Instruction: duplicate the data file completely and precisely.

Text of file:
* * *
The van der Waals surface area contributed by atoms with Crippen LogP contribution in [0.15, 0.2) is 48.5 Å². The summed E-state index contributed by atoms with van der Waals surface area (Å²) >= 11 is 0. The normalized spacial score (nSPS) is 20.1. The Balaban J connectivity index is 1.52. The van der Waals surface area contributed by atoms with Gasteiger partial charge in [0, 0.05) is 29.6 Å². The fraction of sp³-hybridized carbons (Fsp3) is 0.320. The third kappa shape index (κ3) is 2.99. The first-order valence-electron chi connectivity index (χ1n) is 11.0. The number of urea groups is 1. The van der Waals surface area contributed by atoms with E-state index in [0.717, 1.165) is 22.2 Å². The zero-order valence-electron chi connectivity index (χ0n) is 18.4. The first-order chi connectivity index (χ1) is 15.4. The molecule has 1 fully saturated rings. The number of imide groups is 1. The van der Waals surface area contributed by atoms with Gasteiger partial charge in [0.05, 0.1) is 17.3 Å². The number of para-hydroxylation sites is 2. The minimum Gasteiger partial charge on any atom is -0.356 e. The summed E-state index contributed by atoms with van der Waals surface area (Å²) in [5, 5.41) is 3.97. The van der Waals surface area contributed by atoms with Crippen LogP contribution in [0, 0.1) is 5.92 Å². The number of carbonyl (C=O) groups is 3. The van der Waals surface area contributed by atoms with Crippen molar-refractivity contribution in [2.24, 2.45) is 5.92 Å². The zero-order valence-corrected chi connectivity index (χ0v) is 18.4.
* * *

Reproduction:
The van der Waals surface area contributed by atoms with Crippen LogP contribution in [0.15, 0.2) is 48.5 Å². The summed E-state index contributed by atoms with van der Waals surface area (Å²) >= 11 is 0. The normalized spacial score (nSPS) is 20.1. The Balaban J connectivity index is 1.52. The van der Waals surface area contributed by atoms with Gasteiger partial charge in [0, 0.05) is 29.6 Å². The fraction of sp³-hybridized carbons (Fsp3) is 0.320. The third kappa shape index (κ3) is 2.99. The first-order valence-electron chi connectivity index (χ1n) is 11.0. The number of urea groups is 1. The van der Waals surface area contributed by atoms with E-state index in [0.717, 1.165) is 22.2 Å². The zero-order valence-electron chi connectivity index (χ0n) is 18.4. The first-order chi connectivity index (χ1) is 15.4. The molecule has 1 fully saturated rings. The number of imide groups is 1. The van der Waals surface area contributed by atoms with Gasteiger partial charge in [0.05, 0.1) is 17.3 Å². The number of para-hydroxylation sites is 2. The minimum Gasteiger partial charge on any atom is -0.356 e. The summed E-state index contributed by atoms with van der Waals surface area (Å²) in [5, 5.41) is 3.97. The van der Waals surface area contributed by atoms with Crippen LogP contribution in [0, 0.1) is 5.92 Å². The number of carbonyl (C=O) groups is 3. The van der Waals surface area contributed by atoms with Crippen molar-refractivity contribution in [2.24, 2.45) is 5.92 Å². The zero-order valence-corrected chi connectivity index (χ0v) is 18.4.